6. The method of claim 5 wherein the gas generating composition comprises a
a fuel selected from the group consisting of azodicarbonamide, cyanamides, dicyandiamide, cyanomelamine, melamine and their derivatives and wherein the oxidizer is selected from the group consisting of the salts of nitrates, nitrites, chlorates and perchlorates and dinitroamide salts of alkaline metals and ammonium and
a nitrogen producing component is selected from the group consisting of silicon nitride, magnesium nitride and aluminum nitride.
7. The composition of claim 6 wherein the fuel is selected from the group consisting of materials with the formula Cn Hm Np Or wherein n=0 or more, m=1 or more, p≧2Śn and r=1 or more, and wherein the oxidant is selected from the group consisting of the salts of nitrates, nitrites, chlorates and perchlorates and dinitroamide salts of alkali and alkaline metals and ammonium.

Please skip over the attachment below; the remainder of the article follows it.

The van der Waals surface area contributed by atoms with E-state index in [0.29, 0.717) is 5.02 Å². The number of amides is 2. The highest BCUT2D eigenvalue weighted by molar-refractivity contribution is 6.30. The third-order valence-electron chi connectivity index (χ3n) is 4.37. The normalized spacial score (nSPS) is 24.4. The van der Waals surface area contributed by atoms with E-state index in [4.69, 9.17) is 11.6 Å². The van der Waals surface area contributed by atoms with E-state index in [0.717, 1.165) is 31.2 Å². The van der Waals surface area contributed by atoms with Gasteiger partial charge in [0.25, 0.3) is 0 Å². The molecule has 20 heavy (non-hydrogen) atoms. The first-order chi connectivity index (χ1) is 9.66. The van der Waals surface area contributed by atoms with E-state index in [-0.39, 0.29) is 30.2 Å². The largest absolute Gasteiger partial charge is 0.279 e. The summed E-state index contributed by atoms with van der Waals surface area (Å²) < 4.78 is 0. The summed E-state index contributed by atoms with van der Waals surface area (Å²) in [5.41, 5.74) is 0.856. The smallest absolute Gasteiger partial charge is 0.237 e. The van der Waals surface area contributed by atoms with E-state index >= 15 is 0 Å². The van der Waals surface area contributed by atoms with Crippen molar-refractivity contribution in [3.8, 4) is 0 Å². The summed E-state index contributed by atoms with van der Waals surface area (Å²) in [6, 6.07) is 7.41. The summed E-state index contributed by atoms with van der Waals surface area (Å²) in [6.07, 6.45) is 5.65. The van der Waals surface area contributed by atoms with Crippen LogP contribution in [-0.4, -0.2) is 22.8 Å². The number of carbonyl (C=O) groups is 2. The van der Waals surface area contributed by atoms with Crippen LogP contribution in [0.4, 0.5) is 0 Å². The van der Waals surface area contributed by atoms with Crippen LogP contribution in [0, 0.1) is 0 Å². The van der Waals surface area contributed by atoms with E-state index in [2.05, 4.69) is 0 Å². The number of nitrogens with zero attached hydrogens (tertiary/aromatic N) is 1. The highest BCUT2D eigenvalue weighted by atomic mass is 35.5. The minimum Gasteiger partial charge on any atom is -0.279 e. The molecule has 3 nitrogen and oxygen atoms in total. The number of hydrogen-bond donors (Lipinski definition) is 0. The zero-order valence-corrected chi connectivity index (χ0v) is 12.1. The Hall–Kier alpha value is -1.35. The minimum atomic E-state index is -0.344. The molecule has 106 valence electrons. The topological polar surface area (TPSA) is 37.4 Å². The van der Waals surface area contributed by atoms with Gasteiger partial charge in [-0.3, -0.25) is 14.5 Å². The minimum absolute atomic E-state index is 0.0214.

8. The method of claim 6 wherein the pyrotechnic composition comprises:
a. a fuel;
b. an oxidizer which will produce oxygen upon reaction with the fuel;
c. a secondary oxygen source; and
d. a nitrogen source.
Description
CROSS REFERENCE TO RELATED APPLICATIONS

Some of the matter disclosed and claimed herein is also disclosed in the following commonly owned, copending U.S. application Ser. No. 08/355,385 filed on even date herewith by MacLaren et al, entitled "Condensable Gas Generator."

TECHNICAL FIELD

The technical field to which this invention pertains to is gas generators, in particular, those gas generators useful in air bag restraint mechanisms.

BACKGROUND OF THE INVENTION